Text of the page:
‘Smokey Joe’s Cafe’ jumps with nostalgia at Cap Rep
By PAUL LAMAR
For The Daily Gazette
When you see this revue at Capital Rep — and you must — you will quickly begin making a mental list of people who should get a ticket. It’s that entertaining.
“Smokey Joe’s Cafe” is not, in the conventional sense, a musical. There is no dialogue, so a storyline is not the point. The point is to put the familiar songs of Jerry Leiber (1933-2011) and Mike Stoller (1933) into the hands of nine performers and let them strut their stuff, which they do here to jaw-dropping effect.
Whether they’re banging out novelty numbers, like “Yakety Yak,” or rock and roll, like “Hound Dog,” or jazzy blues, like “Some Cats Know,” or romantic ballads, like “Dance With Me,” the cast and director/choreographer Richard J. Hinds reveal the heart of each piece: Every song becomes a mini-drama.
Taking us back
But there actually is a little story hook in the opening number, “Neighborhood,” one that cleverly draws the audience (particularly those of us over 60) into the show. The singers reminisce about their neighborhood, prompting us, too, to look back, to the time (the 1950s and ’60s) when we were young and these songs were popular.
The sequence of songs also suggests the yearning for love and adventure that characterizes adolescence; indeed, it’s not until the 11th song, “Love Me/Don’t,” that anyone manages to land a kiss! After that, of course, there’s romantic hell to pay, in songs like “Don Juan” and “I Keep Forgettin’.”
Act II is more of a grab bag of songs than the first act, and while many numbers satisfy, the effect of one song after another becomes wearing. And the ending, frankly, isn’t quite the big bang the production needs.
Anchoring the show is the quartet work of Christopher Brasfield, Benjamin Mapp, Jason Veasey and Correy West, young men in the mold of The Coasters or The Drifters, African-American doo-wop ensembles that showcased Leiber & Stoller songs.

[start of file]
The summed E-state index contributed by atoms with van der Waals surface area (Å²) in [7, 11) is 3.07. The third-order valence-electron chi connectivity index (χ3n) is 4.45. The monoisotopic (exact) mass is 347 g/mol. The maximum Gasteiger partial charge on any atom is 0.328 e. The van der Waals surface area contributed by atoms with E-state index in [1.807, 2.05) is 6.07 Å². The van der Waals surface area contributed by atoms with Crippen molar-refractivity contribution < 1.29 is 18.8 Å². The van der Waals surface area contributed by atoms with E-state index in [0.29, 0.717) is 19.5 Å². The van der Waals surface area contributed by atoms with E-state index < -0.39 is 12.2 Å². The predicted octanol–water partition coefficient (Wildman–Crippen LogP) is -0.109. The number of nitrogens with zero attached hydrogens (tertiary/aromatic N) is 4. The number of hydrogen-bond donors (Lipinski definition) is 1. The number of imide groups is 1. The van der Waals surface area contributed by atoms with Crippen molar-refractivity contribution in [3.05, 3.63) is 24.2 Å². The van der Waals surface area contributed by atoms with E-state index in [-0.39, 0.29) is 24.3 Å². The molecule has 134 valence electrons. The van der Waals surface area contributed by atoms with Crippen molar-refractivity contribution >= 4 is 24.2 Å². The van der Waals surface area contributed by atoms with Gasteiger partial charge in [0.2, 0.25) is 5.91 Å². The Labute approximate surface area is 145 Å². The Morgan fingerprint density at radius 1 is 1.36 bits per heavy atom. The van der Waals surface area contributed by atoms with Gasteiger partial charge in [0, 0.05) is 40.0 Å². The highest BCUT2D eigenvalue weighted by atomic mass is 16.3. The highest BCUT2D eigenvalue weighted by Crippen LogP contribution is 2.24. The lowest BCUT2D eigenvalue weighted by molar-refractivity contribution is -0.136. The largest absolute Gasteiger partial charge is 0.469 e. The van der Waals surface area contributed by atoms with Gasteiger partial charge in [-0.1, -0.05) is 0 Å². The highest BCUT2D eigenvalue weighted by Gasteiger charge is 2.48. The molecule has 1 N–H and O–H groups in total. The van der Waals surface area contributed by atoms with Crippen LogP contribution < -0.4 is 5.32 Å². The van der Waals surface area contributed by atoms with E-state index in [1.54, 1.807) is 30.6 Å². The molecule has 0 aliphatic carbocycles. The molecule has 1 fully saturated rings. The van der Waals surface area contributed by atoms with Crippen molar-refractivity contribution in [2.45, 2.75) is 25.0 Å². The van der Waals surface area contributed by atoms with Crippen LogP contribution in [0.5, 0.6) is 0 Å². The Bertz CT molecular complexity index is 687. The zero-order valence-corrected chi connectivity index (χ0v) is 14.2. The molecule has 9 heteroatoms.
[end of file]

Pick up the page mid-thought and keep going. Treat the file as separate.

For example, the sequence of “Keep on Rollin’ ” and “Searchin’ ” is remarkable for the close harmonies and spot-on moves. Elsewhere they’re joined by Justin Scott Brown, who makes them an even higher-octane quintet.
Their solo work is also stellar. Brasfield finds the soul-baring agony of “I (Who Have Nothing),” and West scores with “Loving You.”
The women — Laura D’Andre, Lulu Fall, Gizel Jimenez, and Jannie Jones — brought down Tuesday’s packed house with “I’m a Woman,” and individually each delivers songs just right for her voice.
I particularly like D’Andre’s treatment of “I Keep Forgettin’ ” and Jones’s front-and-center, ironic, gospel-and-blues infused rendition of “Fools Fall in Love.”
Band on stage
Musical director Benet Braun leads a hot, five-member band upstage. Stephen Terry’s lighting design is heavy on dark and shadowy, a palette inspired less by the nightclub setting (a vague conceit at best) and more, perhaps, by the moodiness of the songs themselves and the evocation of a different time.
Leslie Malitz’s bright costumes contribute to the spirit of each number while giving the actors freedom to execute the demanding choreography.
Three years ago Leslie Uggams came to Cap Rep and tore it up. That same kind of go-for-broke performing — this time by a memorable ensemble — is on view there yet again.